The Prince’s comeback … and other thoughts

Prince Fielder is listed on the Rangers’ roster at 275 pounds, which means it’s a little harder for him to hit his weight than, say, Leonys Martin, who at .215 and 190 pounds, is struggling to do that.

Fielder’s 275 seems a nice round number, the way NBA guards all seemingly round up to 6-foot-5. The scale Fielder used for 275 must have been set on minus 10 when he stepped on it. Or maybe Charles Barkley weighed him.

Fielder barely hit that much in 2013 (.279 and a career-low 25 home runs) and didn’t in an abbreviated 2014, when he hit just .247 and three home runs in 178 plate appearances.

Fielder is an easy target, because everything about him is big: his build, his contract, his home runs. But give him credit in 2015. At an age (31) when he could be declining, coming off surgery, with six more seasons and $120 million assured, he’s off to one of his best starts.

Ask the Yankees. Fielder hit as many home runs last weekend in New York as he did in all of 2014. He missed a fourth homer by inches, hitting the top of the right-field wall; on that one Prince got all the way to first.

It’s easy to empathize with Fielder — who among us doesn’t have a waist size that’s increasing like the Rockies’ team ERA — but it should be hard to forget what a good hitter he’s been, and is again. Twice his OPS has topped 1.000 (a third time he was at .981), once he’s hit 50 home runs in a season, once he’s knocked in 141 runs and three times he’s been a top-five finisher for the MVP. It wasn’t for his foot speed or defense.

Fielder had three hits for four straight games last week, and half of those were for extra bases. (In one of the Rangers’ many celebrations at the plate, Fielder playfully bashed Adrian Beltre in the back of the helmet, looking like a giant puppy who doesn’t know the size of his own paws.)

After making like Ichiro in April — one home run, six doubles, 22 singles and a .333 average — Prince has been Prince in May, hitting nine home runs and seven doubles and slugging .717 for the month.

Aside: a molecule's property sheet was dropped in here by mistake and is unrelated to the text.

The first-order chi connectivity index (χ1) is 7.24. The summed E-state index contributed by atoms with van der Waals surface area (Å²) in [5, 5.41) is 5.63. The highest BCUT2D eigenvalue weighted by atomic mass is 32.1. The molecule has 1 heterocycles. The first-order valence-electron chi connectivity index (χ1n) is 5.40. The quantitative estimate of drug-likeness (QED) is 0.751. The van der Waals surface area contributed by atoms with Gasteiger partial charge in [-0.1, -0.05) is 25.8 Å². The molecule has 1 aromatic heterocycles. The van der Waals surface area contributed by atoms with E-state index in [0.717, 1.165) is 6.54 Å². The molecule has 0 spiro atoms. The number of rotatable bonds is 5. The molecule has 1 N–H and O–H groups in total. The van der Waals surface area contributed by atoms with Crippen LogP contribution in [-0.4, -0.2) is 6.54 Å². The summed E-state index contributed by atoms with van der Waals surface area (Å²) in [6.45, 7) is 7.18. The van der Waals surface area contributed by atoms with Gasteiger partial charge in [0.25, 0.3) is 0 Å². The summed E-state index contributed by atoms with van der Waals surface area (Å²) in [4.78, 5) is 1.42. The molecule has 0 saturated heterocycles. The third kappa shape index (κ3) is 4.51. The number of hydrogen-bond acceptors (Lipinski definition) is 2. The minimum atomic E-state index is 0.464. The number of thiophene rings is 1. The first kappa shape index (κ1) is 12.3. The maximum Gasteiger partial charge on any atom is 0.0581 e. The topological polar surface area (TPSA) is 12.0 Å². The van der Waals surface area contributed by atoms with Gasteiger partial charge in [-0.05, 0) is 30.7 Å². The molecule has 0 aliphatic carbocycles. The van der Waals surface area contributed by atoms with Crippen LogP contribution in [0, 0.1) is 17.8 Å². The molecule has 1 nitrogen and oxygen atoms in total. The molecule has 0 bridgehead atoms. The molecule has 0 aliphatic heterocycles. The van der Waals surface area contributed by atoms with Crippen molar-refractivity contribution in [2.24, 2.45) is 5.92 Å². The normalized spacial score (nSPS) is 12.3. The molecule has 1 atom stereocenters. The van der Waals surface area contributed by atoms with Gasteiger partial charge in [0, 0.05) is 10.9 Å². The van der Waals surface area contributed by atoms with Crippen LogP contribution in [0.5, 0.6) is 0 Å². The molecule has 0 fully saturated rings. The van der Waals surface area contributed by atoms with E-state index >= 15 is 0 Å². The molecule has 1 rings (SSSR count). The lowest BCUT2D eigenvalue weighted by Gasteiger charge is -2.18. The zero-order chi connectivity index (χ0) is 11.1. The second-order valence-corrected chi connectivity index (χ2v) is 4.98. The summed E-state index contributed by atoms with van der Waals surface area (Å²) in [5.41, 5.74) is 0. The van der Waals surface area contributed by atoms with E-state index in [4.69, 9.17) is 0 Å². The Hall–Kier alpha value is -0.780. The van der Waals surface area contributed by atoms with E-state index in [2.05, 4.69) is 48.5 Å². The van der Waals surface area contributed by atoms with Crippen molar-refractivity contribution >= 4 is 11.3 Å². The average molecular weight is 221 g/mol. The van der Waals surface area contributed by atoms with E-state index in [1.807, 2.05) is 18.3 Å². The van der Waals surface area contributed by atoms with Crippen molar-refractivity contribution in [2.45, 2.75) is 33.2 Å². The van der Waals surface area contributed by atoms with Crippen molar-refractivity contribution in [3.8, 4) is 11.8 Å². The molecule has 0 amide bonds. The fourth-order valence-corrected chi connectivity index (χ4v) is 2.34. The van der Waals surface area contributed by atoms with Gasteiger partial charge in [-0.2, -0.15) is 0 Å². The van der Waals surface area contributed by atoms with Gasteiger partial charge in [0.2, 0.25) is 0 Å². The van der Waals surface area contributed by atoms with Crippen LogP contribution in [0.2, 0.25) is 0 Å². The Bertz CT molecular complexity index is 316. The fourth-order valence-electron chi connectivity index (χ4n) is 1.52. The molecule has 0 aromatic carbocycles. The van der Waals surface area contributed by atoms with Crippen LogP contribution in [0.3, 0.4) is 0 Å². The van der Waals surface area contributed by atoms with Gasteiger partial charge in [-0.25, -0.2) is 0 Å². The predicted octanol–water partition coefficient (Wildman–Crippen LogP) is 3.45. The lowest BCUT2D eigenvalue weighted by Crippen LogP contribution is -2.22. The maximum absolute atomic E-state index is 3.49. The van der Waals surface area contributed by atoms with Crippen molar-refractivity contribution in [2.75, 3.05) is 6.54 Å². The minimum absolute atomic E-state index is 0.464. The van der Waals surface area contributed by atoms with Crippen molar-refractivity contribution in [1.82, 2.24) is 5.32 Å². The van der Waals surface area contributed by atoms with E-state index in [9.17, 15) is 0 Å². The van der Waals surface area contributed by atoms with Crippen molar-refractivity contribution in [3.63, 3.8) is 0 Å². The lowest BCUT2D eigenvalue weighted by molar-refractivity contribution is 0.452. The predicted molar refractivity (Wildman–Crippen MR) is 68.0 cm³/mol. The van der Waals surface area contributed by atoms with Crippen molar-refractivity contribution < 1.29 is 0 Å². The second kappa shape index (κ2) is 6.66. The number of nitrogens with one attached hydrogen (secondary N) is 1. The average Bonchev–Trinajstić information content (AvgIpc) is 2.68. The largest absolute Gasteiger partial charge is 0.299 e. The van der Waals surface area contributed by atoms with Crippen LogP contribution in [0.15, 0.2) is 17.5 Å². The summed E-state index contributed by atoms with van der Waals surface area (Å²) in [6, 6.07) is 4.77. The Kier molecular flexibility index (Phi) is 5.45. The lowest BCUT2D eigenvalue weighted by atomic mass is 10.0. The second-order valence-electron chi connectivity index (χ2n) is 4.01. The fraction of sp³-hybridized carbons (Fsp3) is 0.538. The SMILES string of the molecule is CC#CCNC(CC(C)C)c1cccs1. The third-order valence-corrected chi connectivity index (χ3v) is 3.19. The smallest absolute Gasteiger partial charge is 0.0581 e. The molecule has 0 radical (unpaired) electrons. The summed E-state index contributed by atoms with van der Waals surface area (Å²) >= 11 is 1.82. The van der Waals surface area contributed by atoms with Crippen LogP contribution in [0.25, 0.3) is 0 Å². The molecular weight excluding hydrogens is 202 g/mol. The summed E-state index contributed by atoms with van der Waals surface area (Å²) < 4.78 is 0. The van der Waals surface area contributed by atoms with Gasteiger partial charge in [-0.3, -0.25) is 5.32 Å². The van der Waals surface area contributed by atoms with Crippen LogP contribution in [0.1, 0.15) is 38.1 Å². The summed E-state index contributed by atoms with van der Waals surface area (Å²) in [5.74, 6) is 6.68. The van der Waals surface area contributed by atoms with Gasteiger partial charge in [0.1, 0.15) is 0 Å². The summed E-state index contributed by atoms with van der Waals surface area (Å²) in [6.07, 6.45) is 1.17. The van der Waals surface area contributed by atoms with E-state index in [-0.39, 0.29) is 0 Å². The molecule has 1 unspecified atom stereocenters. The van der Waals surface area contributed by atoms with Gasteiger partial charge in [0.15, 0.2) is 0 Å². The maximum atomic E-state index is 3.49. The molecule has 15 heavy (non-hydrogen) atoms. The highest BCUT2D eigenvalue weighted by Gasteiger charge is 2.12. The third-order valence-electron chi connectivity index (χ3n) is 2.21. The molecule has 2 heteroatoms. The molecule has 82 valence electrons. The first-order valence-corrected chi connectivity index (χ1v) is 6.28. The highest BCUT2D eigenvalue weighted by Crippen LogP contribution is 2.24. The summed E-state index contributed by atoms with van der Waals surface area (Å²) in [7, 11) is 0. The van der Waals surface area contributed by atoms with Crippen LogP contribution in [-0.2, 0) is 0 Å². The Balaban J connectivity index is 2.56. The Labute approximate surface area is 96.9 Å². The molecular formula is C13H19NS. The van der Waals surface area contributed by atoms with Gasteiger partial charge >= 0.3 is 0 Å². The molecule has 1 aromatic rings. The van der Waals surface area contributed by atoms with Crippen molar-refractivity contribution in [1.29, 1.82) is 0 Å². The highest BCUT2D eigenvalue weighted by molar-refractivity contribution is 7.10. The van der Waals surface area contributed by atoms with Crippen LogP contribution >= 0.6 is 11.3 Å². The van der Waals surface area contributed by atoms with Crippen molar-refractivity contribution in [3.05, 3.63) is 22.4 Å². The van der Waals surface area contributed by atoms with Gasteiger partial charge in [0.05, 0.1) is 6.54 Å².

Fielder is hitting .368 for the season, and there aren’t many infield hits among them. He’s slugging .589, and his 1.008 OPS is fourth in the AL behind Nelson Cruz, Miguel Cabrera and Stephen Vogt. With four months still to play, Fielder is as likely to win the award no one wants to — Comeback Player of the Year, because who wants to endure the comedown — as Bryce Harper is to be NL MVP. (There’s a case for the Mets’ Matt Harvey, but given the difference in age and surgery, here’s one early vote for Fielder).

Fielder has been so good this month you have to wonder if two of his previous employers would like baseball mulligans. The Tigers were praised for dealing Fielder for second baseman Ian Kinsler, and understandably so. But would they be better today with Fielder instead of Victor Martinez (.216 average, .578 OPS) at DH, Devon Travis instead of Kinsler (homerless in 186 at-bats) at second and Rajai Davis instead of Anthony Gose (acquired for Travis; with nine walks and 40 strikeouts, he’s unlikely to maintain his .338 average) in center?

The Brewers kept Ryan Braun instead of Fielder, as they should have; Braun was the 2011 NL MVP and 2012 runner-up. But since then he’s hit only 40 home runs to Fielder’s 35, missing time to injury and suspension, and his actions in the Biogenesis scandal were painful for the franchise.